Kaisa Offshore Creditors Won’t Agree to Debt Plan Friday
(Bloomberg) — A steering committee representing Kaisa Group Holdings Ltd.’s offshore bondholders won’t agree to the company’s proposed debt restructuring by Friday’s early bird deadline.
“We are working with the company to agree an acceptable and realistic timeline and process so that we can obtain for you a sensible revised proposal,” Kirkland & Ellis LLP, the law firm representing some of Kaisa’s creditors, said in an e-mail to bondholders Wednesday that was obtained by Bloomberg News.
Kaisa said last week offshore creditors stand to recover just 2.4 percent of their money in a liquidation, and proposed a debt rejig that would cut coupons and defer payment obligations by up to five years.
Sunac China Holdings Ltd. bought 49.3 percent of Kaisa on Jan. 30, and made a takeover offer that’s conditional upon a satisfactory debt restructuring. Kaisa is also seeking to cut the interest on its onshore obligations to as little as 70 percent of the base rate set by the People’s Bank of China, a March 2 filing showed.
“It’s expected that Kaisa bondholders won’t accept the initial proposal,” said Glenn Ko, a Hong Kong-based credit analyst at UBS Group AG. “Sunac still has an upper hand though because it can choose to walk away.”
Kaisa is proposing to reduce the coupon on its April 2016 notes to 3.1 percent from 6.875 percent and lower the interest on its 2017 debt to 4.7 percent from 12.875 percent. The coupon on its March 2018 debentures would be lowered to 5.2 percent from 8.875 percent, while that on its June 2019 notes would be trimmed to 6.4 percent from 9 percent.
The Shenzhen-based developer is also proposing to cut the rate on its January 2020 securities to 6.9 percent from 10.25 percent, and reduce the coupon on its December 2015 convertible bonds to 2.7 percent from 8 percent. It retains the option to issue payment-in-kind notes to bondholders up to 2017, in lieu of coupon payments.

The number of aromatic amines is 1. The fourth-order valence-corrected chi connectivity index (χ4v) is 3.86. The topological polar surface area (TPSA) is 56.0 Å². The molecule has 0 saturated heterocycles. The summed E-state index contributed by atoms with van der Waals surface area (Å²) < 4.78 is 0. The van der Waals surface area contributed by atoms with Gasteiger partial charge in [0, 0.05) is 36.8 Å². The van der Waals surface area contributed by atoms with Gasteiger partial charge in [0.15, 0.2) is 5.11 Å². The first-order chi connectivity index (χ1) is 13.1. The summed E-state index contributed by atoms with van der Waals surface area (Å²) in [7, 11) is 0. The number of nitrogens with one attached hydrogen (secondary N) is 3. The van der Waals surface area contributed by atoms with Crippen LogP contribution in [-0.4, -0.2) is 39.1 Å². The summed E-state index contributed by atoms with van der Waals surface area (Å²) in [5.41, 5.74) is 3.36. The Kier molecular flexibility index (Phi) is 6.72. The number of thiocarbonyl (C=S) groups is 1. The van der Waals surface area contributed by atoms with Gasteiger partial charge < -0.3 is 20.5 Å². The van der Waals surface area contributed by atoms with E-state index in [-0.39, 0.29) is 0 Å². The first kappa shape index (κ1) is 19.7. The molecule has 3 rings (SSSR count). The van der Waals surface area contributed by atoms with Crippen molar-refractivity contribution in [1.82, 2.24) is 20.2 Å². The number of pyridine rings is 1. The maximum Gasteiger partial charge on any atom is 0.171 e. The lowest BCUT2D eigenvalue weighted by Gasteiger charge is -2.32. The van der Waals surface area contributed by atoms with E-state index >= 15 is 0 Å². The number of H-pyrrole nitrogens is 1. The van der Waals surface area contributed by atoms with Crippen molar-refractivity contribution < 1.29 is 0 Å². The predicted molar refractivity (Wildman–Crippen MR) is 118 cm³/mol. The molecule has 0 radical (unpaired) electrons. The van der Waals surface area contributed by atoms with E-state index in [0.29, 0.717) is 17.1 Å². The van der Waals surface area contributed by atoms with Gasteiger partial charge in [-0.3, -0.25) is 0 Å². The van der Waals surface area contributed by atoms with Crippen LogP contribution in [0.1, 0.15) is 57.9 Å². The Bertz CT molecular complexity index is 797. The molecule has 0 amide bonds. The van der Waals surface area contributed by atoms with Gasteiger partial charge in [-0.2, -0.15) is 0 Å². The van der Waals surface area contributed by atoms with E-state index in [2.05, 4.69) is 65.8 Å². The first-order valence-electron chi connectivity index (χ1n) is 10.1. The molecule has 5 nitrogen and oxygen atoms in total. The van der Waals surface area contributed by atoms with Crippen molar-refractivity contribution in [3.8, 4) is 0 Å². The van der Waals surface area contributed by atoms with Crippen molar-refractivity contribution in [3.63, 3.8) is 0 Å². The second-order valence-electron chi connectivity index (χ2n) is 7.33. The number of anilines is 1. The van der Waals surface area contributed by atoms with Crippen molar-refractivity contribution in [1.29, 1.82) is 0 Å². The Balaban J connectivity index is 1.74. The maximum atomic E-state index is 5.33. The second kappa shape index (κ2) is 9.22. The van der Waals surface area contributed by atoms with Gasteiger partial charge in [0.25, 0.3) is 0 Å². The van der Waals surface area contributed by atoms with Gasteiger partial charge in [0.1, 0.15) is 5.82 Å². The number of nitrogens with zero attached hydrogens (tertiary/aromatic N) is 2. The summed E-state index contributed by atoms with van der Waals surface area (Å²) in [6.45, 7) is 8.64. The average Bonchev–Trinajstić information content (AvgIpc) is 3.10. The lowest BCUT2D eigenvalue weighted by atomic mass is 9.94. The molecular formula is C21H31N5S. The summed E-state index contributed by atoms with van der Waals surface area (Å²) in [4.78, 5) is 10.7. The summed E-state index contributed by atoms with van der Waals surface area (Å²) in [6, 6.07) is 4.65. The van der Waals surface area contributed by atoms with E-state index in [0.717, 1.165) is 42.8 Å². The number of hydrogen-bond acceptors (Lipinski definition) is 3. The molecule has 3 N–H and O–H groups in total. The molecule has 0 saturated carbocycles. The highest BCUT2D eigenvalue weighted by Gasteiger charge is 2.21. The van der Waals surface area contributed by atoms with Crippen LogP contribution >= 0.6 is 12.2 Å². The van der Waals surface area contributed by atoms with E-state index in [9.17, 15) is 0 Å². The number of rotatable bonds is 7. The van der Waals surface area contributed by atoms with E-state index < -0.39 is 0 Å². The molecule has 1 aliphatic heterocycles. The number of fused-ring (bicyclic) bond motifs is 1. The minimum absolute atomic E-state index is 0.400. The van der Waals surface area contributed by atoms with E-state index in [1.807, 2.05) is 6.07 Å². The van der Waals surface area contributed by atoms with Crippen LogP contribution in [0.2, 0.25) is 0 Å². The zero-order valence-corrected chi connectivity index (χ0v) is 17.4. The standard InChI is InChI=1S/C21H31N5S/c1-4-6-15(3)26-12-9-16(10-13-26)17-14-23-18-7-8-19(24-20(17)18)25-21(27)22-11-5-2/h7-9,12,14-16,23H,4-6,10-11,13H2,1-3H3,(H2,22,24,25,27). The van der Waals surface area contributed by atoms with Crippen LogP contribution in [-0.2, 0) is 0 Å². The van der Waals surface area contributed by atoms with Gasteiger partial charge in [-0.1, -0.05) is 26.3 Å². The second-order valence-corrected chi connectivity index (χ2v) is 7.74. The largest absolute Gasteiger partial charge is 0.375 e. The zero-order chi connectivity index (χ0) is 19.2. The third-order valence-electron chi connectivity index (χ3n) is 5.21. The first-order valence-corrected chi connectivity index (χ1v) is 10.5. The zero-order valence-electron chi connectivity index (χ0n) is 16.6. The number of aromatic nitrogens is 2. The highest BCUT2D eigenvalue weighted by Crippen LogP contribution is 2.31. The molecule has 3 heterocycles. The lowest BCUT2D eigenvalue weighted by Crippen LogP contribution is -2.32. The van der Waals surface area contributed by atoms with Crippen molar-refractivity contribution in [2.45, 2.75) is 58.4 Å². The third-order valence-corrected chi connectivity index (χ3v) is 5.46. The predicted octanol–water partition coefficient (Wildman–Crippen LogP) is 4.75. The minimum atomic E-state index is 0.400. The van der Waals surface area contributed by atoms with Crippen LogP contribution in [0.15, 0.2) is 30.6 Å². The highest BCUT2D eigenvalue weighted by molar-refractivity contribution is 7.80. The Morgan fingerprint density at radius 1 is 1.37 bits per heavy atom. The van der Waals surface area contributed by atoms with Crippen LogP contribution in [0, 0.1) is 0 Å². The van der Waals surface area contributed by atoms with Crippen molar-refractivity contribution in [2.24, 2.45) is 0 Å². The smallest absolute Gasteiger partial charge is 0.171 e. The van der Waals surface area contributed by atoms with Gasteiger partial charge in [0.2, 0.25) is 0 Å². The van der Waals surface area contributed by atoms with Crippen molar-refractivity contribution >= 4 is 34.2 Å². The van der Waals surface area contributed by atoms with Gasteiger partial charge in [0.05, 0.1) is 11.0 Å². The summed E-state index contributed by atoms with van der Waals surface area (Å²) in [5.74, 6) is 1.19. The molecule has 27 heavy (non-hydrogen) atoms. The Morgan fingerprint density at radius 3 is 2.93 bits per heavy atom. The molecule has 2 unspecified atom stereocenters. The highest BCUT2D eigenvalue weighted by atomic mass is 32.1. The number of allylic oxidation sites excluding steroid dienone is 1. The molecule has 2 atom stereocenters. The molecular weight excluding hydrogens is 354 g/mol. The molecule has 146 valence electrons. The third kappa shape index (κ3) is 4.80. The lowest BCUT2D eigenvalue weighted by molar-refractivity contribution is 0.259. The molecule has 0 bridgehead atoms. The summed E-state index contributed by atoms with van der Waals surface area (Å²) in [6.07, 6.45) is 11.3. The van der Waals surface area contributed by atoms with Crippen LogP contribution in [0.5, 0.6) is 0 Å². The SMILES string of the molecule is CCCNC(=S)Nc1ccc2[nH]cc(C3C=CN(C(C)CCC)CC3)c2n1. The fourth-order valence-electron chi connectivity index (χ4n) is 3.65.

Nine funds holding more than 25 percent of Kaisa’s about $2.5 billion of offshore bonds formed a steering committee last week to work on a counteroffer, a person familiar with the matter said March 16, asking not to be identified because the matter is private.
Neil McDonald, a partner at Kirkland & Ellis, wasn’t immediately available to comment.
Kaisa’s $500 million of 2020 notes rose 0.9 cents to 57.7 cents on the dollar as of 5:48 p.m. in Hong Kong, the highest in almost three weeks, Bloomberg-compiled prices show. Its shares closed down 1.2 percent at HK$1.60.
Another person familiar with the matter said yesterday that Kaisa was likely to miss $16.1 million of interest due by the end of Wednesday on its $250 million of 2017 notes. It will also likely miss a deadline Thursday for a $35.5 million payment on its $800 million of 2018 securities, the person said.
Kaisa’s woes started late last year when the government in Shenzhen blocked approvals of its property sales and new projects in the city. It’s also being probed over alleged links to Jiang Zunyu, the former security chief of Shenzhen who was taken into custody as part of a graft probe, two people familiar with the matter said on Jan. 13.
As President Xi Jinping fights corruption, investors in Chinese property debt that ballooned after the global financial crisis are concerned losses may mount. Another builder, Shenzhen Kingkey Group, is also being investigated, people familiar with the matter said Monday. China’s slowing economy is dragging on an industry beset by falling home prices that data Wednesday showed spread to more cities last month.
‘Bad to Worse’
“Recent data show China’s real estate sector going from bad to worse, underlining how naive hopes for a speedy stabilization in the economy’s key growth engine have been,” BNP Paribas SA economist Richard Iley wrote in a March 18 note.
“Property transactions fell at an accelerating rate in the first two months of the year, suggesting that recent property easing measures have had little, or no, discernible impact. Even more alarming is that the pipeline of real estate projects under construction continues to rise relative to sales.”
Kaisa narrowly avoided becoming the first Chinese real estate company to default on its U.S. currency debt after paying a coupon on its 2020 bonds within a grace period last month. Several of its key executives also quit late last year.
The company said in a Hong Kong exchange filing Monday it was unprofitable last year and last month said it would post a “substantial decline” in net income for 2014, without providing figures. Wu Jiesi, Sunac’s mergers and acquisitions and restructuring chief, said last week Sunac’s “patience won’t last more than one to two months.”
The initial restructuring terms offered to Kaisa’s offshore bondholders “aren’t attractive and it’s quite logical the steering committee wants better terms,” according to Kenny Wu, a credit analyst at Citigroup Inc. “We’ll see more negotiations between both parties.”